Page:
The cost of college education continues to rise every year, and although various financial vehicles are available to help parents plan, many of these options are not flexible and only offer benefits on a restricted basis. For example, one of the most popular education savings plans is a 529 plan, which is a tax-advantaged program administered by state agencies and authorized under IRC Section 529. These plans allow investors to save money on a tax-deferred basis, and distributions from these plans that pay for qualified college expenses are federal income tax free. However, with a 529 plan, there are several restrictions and guidelines that need to be considered, such as:

  • At the time of withdrawal, there may be state taxes imposed.
  • Each state that offers a 529 plan determines how its plan is structured and which investment options are available.
  • Each 529 account can only have one beneficiary.
  • The funds can only be used for “qualified higher education expenses” at an “eligible educational institution.”
  • If the funds are not used for college, any withdrawals from the account that are considered earnings — not contributions — will be subject to federal and state taxes plus a 10 percent federal tax penalty on the earnings.
  • If the beneficiary receives a scholarship but still wants to withdraw funds from the 529 plan that will not be used to cover “qualified higher education expenses,” the earnings (not contributions) on the amount withdrawn would be taxed at the scholarship recipient’s tax rate, but will not be subject to the 10 percent additional federal tax penalty.
  • Federal law prohibits the investor from having direct control over the selection of specific investments in the 529 plan. Therefore, the state and the investment manager (if the state has chosen to work with one) typically offer multiple savings options for investors to choose from when they open an account. The account owner may change investment options subject to certain federal tax law limitations.4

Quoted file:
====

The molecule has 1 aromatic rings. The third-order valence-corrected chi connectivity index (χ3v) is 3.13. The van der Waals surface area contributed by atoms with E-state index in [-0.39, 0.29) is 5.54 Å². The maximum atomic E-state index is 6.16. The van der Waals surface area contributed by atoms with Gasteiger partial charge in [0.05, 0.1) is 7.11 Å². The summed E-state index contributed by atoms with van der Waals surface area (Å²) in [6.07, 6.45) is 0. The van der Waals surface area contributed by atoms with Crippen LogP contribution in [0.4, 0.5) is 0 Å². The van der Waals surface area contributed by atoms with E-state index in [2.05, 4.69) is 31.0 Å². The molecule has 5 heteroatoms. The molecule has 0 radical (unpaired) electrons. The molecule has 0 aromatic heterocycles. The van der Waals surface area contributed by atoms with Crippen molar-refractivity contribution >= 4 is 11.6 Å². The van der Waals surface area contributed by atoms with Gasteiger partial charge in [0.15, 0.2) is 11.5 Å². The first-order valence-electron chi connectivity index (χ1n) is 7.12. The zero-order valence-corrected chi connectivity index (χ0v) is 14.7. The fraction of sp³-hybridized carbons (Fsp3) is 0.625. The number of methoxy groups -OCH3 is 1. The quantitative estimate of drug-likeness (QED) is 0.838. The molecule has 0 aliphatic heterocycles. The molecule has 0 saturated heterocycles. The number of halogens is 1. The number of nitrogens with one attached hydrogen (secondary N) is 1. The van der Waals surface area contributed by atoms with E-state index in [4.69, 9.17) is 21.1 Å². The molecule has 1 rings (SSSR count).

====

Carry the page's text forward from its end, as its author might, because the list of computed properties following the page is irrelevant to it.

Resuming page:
Other college savings vehicles have similar, or even more rigorous, guidelines. For parents who want more flexibility with the money they have allocated for college planning, a cash-accumulating survivorship policy may be a better option.

A cash-accumulating survivorship policy can also be used to supplement other college savings plans already in place. In the same manner that the insureds would take income from a survivorship policy for retirement, they can take income to fund their children’s college expenses, while taking advantage of the improved mortality assumptions and competitive charge structure that an individual policy would not offer. In many cases, college-funding income will be needed sooner than retirement income. Therefore, a survivorship product designed for earlier cash accumulation would be the best-suited product.

The advantages of using a cash-accumulating survivorship policy for college planning are: 1) tax-deferred cash accumulation with the potential for tax-free withdrawals, 2) funding flexibility with no minimum or maximum requirements, 3) ability to use funds for more than one child’s college expenses, 4) funds can be distributed to the children at the parents’ discretion without any limitation and 5) the policy owner has full control over the policy’s investment allocations (subject to policy restrictions).

The death benefit associated with these policies can also be considered an advantage because it offers an additional level of financial protection beyond traditional college savings plans. If both parents die, and the child (or children) was designated as the beneficiary(s), they would still benefit from this contract via the death benefit that would be paid out and that could be used for any financial needs they may have (i.e., college expenses, living expenses).